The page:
It’s difficult to think about growing older without considering the specter of Alzheimer’s disease. This brain disorder slowly robs your memories, along with your ability to think and function. It isn’t a normal part of aging, though age is the greatest known risk factor.
It is the most common form of dementia, with an estimated 6.5 million Americans over the age of 65 living with the disease in 2022.
The disease, which causes the brain to shrink, becomes worse over time. Early stages are marked by mild memory lapses. In late stages, the entire body loses most of its ability to function. Diagnosis is easier in patients with moderate and advanced Alzheimer’s disease, but is more challenging in early stages and the “preclinical” phase.
Increasing awareness about the disease offers a wide range of benefits. It can encourage people to seek medical treatment sooner, help family members prepare themselves to care for loved ones and boost society’s awareness of the need to improve the quality of healthcare.
Many of the telltale signs of Alzheimer’s first appear as little more than natural aging. But as they begin to occur more frequently, it may become apparent that something more is going on. Here are seven signs to watch for:
Memory loss is the strongest indicator of the disease and becomes more noticeable as it progresses. It’s not unusual to forget something on your shopping list or where you last put your cell phone. But more concerning:
- Forgetting conversations
- Neglecting to show up for appointments or events
- Getting lost in familiar places
- Forgetting the names of family members
- Repeatedly asking the same question
Struggling with Daily Tasks
Completing simple daily tasks often becomes more difficult. Bills go unpaid, a house that’s typically well-kept becomes cluttered and dusty, and food is left to spoil in the refrigerator. This may be particularly noticeable with tasks requiring a sequence of steps – for example, cooking or playing a game.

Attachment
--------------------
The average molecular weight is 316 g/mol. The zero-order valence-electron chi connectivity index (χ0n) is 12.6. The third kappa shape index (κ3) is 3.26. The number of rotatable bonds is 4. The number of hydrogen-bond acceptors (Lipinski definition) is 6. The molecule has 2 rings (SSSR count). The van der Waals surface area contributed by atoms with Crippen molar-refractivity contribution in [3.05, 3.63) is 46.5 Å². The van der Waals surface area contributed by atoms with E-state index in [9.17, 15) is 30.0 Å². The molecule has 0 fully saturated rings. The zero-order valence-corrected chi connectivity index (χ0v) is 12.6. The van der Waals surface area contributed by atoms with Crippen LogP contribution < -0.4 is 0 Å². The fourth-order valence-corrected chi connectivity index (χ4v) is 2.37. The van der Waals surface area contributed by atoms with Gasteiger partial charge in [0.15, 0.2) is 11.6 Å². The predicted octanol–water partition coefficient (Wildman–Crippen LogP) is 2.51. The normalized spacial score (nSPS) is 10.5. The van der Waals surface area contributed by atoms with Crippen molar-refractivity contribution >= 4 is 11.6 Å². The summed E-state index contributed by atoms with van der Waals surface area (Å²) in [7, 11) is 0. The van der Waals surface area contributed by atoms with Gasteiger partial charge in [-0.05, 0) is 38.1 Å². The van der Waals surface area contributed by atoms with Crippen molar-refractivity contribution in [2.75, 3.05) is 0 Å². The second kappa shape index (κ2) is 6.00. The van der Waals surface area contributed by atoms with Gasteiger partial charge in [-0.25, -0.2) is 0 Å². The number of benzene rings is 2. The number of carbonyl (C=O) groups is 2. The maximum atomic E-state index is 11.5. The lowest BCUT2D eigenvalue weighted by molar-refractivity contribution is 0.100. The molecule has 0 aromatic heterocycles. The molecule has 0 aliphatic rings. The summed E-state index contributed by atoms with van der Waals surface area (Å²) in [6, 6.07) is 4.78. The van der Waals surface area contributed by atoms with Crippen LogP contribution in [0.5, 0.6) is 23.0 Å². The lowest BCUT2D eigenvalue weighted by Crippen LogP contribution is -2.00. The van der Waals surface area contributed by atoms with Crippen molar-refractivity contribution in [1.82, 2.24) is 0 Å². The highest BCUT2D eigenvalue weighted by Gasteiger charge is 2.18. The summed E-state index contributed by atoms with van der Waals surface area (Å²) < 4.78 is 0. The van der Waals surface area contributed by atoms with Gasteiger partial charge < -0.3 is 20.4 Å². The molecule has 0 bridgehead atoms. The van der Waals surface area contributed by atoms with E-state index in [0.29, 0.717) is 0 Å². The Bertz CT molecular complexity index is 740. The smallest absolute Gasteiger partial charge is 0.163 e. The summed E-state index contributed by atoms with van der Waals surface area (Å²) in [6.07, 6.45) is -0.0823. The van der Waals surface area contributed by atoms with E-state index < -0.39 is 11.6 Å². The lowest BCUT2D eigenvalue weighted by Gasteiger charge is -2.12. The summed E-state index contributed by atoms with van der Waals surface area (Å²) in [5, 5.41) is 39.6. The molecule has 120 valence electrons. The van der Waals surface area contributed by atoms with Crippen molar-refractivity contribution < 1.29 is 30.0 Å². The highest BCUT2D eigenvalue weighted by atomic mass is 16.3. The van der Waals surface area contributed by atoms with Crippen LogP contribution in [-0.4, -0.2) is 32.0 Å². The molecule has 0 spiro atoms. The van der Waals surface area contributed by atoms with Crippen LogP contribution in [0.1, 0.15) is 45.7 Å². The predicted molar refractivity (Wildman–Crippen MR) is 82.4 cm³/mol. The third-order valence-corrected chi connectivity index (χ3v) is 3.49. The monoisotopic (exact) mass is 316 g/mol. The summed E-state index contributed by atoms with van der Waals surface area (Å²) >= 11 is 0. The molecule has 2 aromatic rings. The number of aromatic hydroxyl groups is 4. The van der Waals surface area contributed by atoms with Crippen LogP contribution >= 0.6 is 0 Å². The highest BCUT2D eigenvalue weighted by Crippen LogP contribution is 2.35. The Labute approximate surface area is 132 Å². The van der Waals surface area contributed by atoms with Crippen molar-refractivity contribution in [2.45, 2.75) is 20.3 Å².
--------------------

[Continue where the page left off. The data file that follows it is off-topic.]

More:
Loss of Interest in Social Activities, Hobbies and Work
As the disease progresses, it becomes increasingly difficulty to take part in conversations. Rising anxiety also may make it more difficult to be around other people. When this happens, you or a loved one may withdraw from activities once considered rewarding. A part-time job may be abandoned. Membership in a bridge club may be dropped. Politics and favorite sports teams may no longer hold any interest.
Changes in Sleep Patterns
As many as one in four dementia patients experience some type of sleep disturbance. This includes excessive sleepiness during the day and insomnia during the night. Frequent awakenings could occur during normal sleep hours, and you may find yourself routinely waking up earlier than expected in the morning. It may also spark sundowning – a state of confusion, agitation and anxiety during the late afternoon and early evening hours.
Mood and Personality Changes
The disease may cause what appears to be a personality transformation. Someone once thought of as care-free and unfrazzled may become surly, sad, suspicious or anxious. Other changes include:
- Mood swings
- Distrust of others
- Loss of inhibitions
- Unexpected use of vulgar language
- Inappropriate outbursts of anger
- Dressing inappropriately
Problems with Words or Speaking
As you grow older, it’s not uncommon to occasionally have difficulty finding the right word. But with Alzheimer’s, the problem becomes far more pronounced. You may struggle to name an object you’re holding in your hand. It may be difficult to follow along with a conversation. You may use substitutes for words (“the thing you drive” instead of “car.”) Or you may use related words (“wristwatch” instead of “clock.”)
Generally, if you forget where you put something (your keys for example), you spend a few minutes retracing your steps to figure out where you left it. With Alzheimer’s, you may lose that ability, leaving you with no way to find the lost item. You may even have no idea when you last had it in your hand. As it begins to happen more frequently, these losses will impact your ability to enjoy daily life.
If you or a loved one are demonstrating these signs, it may be time to visit a neurologist or memory clinic for testing and diagnosis. There is no cure for Alzheimer’s disease, but there are many ways to improve the quality of life and well-being of both patients and caregivers.
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